The Young Entrepreneur Council is an invite-only organization composed of the world’s most promising young entrepreneurs. In partnership with Citi, YEC launched BusinessCollective, a free virtual mentorship program that helps millions of entrepreneurs start and grow businesses. Read previous SmartBrief posts by YEC.
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1. Help them develop the skills they need
Internships should not be about adding a brand to a resume; rather, they should be about adding bullet points. Understand their goals and make sure they have the opportunity to own a deliverable so that they can tell a meaningful story from the summer. The better their experience, the more likely they will be to sing your praises, both growing the brand and encouraging future interns to join. — Aaron Schwartz, Modify Watches
2. Create specific roles for them
Often, interns are around and what is given to them is an afterthought. Instead, plan as though they are a regular employee, and structure the work and role accordingly as though they were there for the long term. This will get more work out of them and help them learn more. — Andrew O’Connor, American Addiction Centers
3. Give them time off
For our summer internship, we only require our interns to come into the office three to four days a week. This lets them have a balance between work and enjoying their summer break. We also emphasize that we don’t want them to be doing work outside the office so that they can really step away from work on their days off. Working a block from the beach doesn’t hurt either. — Bryanne Lawless, BLND Public Relations
4. Take advantage of their flexible schedules
Summer interns are great as they often have a more flexible work schedule due to a lighter class load. Because of this, we can include our interns in more hands-on projects, have them attend events with the company and assign more responsibility that not only helps the company but provides a meaningful experience for your intern. — Leila Lewis, Be Inspired PR
5. Throw them in the deep end
The best way to learn is by doing. We give interns difficult challenges that might be above their capabilities, but we encourage them to be resourceful and ask a lot of questions. If they rise to the challenge, we offer them a full-time job, gaining an employee that we know is talented and already knows the company’s processes. — Russell Kommer, eSoftware Associates Inc.
6. Be flexible with schedules
We let our interns decide what their weekly scheduled looks like, all that we ask is that they give us at least 20-25 hours. This lets them decide when they can make time to come in and be helpful, which also means we get 100 percent of their dedication and focus. — Kelsey Meyer, Influence & Co.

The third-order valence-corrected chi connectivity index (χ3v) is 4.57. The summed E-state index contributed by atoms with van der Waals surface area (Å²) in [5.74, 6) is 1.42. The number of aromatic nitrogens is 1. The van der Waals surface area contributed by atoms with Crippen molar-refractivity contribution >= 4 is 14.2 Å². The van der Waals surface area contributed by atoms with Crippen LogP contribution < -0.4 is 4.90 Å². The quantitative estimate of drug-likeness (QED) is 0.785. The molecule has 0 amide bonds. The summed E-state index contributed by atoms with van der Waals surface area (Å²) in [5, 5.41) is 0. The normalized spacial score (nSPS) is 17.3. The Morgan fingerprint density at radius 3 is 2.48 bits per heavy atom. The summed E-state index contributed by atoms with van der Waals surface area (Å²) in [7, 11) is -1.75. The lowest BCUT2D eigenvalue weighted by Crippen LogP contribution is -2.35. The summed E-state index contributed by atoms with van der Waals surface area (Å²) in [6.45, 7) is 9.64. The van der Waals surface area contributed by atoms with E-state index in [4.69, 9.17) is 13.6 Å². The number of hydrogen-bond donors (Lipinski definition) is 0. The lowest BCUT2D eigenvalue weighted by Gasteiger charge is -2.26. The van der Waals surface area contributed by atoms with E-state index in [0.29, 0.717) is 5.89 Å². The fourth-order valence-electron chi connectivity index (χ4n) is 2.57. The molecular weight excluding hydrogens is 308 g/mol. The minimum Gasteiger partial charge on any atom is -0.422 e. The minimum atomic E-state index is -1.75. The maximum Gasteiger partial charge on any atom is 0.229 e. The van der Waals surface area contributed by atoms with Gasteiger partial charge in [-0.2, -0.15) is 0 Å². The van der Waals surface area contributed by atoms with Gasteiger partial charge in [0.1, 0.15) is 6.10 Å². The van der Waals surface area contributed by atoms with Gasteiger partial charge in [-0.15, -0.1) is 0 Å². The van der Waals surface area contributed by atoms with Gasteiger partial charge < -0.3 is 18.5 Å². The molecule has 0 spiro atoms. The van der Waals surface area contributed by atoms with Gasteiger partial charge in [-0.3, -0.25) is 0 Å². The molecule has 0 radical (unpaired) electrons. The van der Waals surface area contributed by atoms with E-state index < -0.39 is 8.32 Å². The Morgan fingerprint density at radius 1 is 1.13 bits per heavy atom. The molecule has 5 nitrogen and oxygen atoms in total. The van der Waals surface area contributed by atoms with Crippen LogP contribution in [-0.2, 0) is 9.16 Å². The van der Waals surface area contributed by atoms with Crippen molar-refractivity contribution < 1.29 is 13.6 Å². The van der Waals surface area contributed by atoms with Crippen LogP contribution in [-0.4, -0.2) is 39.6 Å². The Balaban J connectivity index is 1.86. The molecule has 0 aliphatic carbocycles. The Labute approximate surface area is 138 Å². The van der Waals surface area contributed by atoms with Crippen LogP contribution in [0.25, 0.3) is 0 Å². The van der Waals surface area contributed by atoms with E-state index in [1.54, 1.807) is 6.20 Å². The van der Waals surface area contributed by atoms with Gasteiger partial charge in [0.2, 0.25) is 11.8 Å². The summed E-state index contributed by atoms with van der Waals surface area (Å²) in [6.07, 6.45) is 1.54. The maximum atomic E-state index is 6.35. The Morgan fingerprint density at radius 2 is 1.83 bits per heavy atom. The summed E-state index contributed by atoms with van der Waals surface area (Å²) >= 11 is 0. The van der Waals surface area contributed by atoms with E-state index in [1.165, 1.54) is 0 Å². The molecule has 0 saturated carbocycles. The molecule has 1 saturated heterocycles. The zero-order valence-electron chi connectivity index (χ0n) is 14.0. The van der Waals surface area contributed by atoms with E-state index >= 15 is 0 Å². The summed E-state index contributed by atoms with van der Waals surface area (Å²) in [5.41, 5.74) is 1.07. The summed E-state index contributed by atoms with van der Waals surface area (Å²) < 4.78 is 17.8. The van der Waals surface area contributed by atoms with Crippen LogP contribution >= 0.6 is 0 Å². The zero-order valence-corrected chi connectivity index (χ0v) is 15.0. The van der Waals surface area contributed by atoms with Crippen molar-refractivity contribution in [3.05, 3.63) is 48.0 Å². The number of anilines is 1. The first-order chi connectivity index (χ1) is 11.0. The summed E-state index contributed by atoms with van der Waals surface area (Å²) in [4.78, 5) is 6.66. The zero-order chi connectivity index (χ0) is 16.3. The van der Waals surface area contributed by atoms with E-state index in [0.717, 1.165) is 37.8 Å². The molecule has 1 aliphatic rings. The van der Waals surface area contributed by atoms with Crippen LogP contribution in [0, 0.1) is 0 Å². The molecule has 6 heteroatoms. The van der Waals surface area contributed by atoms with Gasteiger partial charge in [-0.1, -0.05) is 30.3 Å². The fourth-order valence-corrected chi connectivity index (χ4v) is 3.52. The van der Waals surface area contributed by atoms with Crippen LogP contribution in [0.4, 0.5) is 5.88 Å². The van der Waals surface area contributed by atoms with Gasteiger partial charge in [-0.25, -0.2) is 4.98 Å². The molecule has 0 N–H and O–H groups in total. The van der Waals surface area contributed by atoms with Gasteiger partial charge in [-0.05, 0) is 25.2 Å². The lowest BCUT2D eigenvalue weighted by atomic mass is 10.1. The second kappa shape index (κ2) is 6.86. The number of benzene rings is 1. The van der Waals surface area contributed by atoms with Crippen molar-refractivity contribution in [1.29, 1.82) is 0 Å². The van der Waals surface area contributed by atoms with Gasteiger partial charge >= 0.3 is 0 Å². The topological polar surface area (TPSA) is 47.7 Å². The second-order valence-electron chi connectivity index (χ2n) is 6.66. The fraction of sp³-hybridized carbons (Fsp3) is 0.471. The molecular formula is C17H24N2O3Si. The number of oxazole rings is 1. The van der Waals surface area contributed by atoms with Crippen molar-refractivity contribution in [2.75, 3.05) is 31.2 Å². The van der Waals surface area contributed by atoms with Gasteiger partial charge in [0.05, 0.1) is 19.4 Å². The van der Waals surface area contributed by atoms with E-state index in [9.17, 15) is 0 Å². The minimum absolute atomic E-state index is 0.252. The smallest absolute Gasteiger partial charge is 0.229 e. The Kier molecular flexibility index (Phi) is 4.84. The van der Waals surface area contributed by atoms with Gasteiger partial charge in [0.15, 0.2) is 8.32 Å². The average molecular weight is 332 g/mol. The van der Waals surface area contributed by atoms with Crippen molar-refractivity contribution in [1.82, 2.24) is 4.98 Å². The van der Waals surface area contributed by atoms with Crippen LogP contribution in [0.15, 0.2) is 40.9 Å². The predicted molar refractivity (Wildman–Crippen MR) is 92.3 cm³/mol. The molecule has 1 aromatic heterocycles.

7. Establish mutual goals
It’s important to set concrete expectations of both the company and the intern from the start. You want the intern to set clear and concise goals of what he or she expects to get out of the internship. But you also need to convey what you, as an employer, look to get out of the intern. Most importantly, you are looking for that person to go above and beyond what either of you expected. — Justin Lefkovitch, Mirrored Media
8. Help them see the bigger picture
It’s important for interns to understand the bigger picture and to see that what they are doing in the moment will eventually contribute to an end goal. Give them clear tasks and projects to work on, and make sure they understand how this fits into the big picture. Talented interns will go above and beyond what you expect of them no matter the time of year. — Brian David Crane, Caller Smart Inc.
9. Write down expectations
Having a formal structure for what we are doing, including writing down expectations on both sides, builds the best value. Everyone knows what they are doing and why. Writing it down makes it more geared toward accountability and measurement. — Drew Hendricks, Buttercup
10. Give them work on experimental processes
Rather than having interns do all the jobs no one else wants to do, I prefer to give them a real project that will benefit the company — often experimental development work or a novel marketing approach. The company benefits, and the intern gains valuable knowledge and experience. — Justin Blanchard, ServerMania Inc
11. Encourage questions
Encourage them to ask a lot of questions. The interns will gain a better understanding of the business, and asking questions will increase their confidence by making their voices heard. Having an outsider with a fresh set of eyes is a great resource for create ideas. — Patrick Barnhill, Specialist ID Inc.
12. Offer them unusual perks
Young summer interns are easily impressionable. Simple and unusual perks, such as free pizza or cool gear, will build a strong bond with your intern and generate better returns for you. Your summer intern will love coming to work and will be more motivated to succeed. Your competitors are offering an opportunity to gain experience — you are doing that and building a highly motivated team member. — Diego Orjuela, Cables & Sensors